Kejimkujik National Park - Nova Scotia.

If you’re looking to escape the hustle and bustle of the busy city, then head towards the peaceful serenity of Kejimkujik National Park and National Historic Site. Named for the Mi’kmaq word that is said to mean “land where fairies abound”, this area was deemed historic for its lush old forests, rare wildlife and traditional Mi’kmaq rivers and lakes. Today it’s a nirvana for those who love canoeing, hiking and kayaking. Take a guided tour and discover the petroglyphs or stone carvings made by native inhabitants on slate along the shore, thousands of years ago.
A boardwalk winding through the Hemlocks and Hardwoods Trail in Kejimkujik National Park, Nova Scotia, Canada.

Fortress of Louisbourg - Cape Breton Island, Nova Scotia.

Visit the fortress that took engineers nearly three decades to build, and journey back to French colonial life between 1713 and 1758. While its towering walls fell during the battle in 1758, the Fortress of Louisbourg was restored in the 1960s, making it the largest reconstructed 18th century French fortified town in North America. Today visitors can wander through the spectacular fortress, along walking trails and fishing wharves and experience great food, music and theatre.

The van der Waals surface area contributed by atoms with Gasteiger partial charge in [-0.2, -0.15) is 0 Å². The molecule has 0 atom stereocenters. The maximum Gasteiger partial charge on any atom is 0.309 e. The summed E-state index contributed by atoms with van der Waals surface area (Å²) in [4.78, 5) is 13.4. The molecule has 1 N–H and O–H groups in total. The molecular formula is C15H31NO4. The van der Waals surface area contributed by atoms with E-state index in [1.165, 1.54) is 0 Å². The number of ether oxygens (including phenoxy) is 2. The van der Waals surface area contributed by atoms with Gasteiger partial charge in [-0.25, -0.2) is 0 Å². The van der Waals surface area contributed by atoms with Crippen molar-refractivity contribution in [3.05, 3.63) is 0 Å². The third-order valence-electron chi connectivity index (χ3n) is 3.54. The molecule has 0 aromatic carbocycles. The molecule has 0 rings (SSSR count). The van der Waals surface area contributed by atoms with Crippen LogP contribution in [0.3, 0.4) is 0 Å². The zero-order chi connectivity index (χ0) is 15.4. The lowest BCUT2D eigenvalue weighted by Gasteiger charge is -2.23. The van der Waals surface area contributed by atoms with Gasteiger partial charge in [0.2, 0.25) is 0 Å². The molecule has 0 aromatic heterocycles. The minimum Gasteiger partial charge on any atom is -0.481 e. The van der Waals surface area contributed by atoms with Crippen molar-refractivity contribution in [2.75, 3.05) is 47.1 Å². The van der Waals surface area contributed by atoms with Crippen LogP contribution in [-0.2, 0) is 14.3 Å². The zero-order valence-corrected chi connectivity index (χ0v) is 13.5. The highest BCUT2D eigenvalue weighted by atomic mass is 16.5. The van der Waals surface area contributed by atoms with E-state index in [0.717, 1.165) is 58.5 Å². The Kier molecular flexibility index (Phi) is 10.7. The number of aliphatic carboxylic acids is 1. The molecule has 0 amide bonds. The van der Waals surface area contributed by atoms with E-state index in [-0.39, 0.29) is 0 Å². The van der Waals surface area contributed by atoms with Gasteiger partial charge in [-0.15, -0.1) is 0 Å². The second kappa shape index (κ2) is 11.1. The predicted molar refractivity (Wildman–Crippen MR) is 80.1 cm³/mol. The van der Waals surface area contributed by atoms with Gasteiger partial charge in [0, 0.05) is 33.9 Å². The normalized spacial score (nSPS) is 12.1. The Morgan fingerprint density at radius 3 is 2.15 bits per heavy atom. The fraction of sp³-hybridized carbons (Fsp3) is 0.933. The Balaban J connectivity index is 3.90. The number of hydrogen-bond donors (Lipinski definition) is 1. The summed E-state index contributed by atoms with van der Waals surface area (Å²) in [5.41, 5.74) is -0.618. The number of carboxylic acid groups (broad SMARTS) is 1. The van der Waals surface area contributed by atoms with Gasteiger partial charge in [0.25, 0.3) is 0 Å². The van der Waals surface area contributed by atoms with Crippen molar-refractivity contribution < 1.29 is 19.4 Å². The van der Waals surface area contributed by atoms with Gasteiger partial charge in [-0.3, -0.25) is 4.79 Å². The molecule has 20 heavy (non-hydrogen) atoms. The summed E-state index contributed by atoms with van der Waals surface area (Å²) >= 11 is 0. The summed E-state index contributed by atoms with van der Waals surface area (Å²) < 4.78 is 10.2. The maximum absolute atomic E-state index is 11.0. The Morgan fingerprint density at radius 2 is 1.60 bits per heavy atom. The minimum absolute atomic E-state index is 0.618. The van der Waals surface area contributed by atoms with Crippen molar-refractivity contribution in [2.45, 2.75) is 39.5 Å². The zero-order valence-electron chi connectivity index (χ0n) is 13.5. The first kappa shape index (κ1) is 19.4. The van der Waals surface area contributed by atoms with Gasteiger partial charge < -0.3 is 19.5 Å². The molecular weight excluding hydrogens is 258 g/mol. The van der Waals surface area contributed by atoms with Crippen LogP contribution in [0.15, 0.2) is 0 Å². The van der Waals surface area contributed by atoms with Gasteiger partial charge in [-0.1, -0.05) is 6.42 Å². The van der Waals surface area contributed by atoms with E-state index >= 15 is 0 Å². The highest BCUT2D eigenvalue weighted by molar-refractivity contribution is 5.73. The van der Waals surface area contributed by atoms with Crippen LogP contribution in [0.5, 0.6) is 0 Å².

Fortifications of Québec - Québec City, Québec.

The Fortifications of Québec refer to the massive stone walls surrounding the old city of Québec. As the only North American ramparts with its original bastions, gates and defense works still intact, this area was declared a UNESCO World Heritage Site in 1985.  Stroll the narrow, winding cobblestone streets of Old Québec and discover the boutiques and galleries at Place Royal & Petit-Champlain, the picturesque Old Port and charming Rue Saint-Jean. Whatever you do, be sure to try a crepe!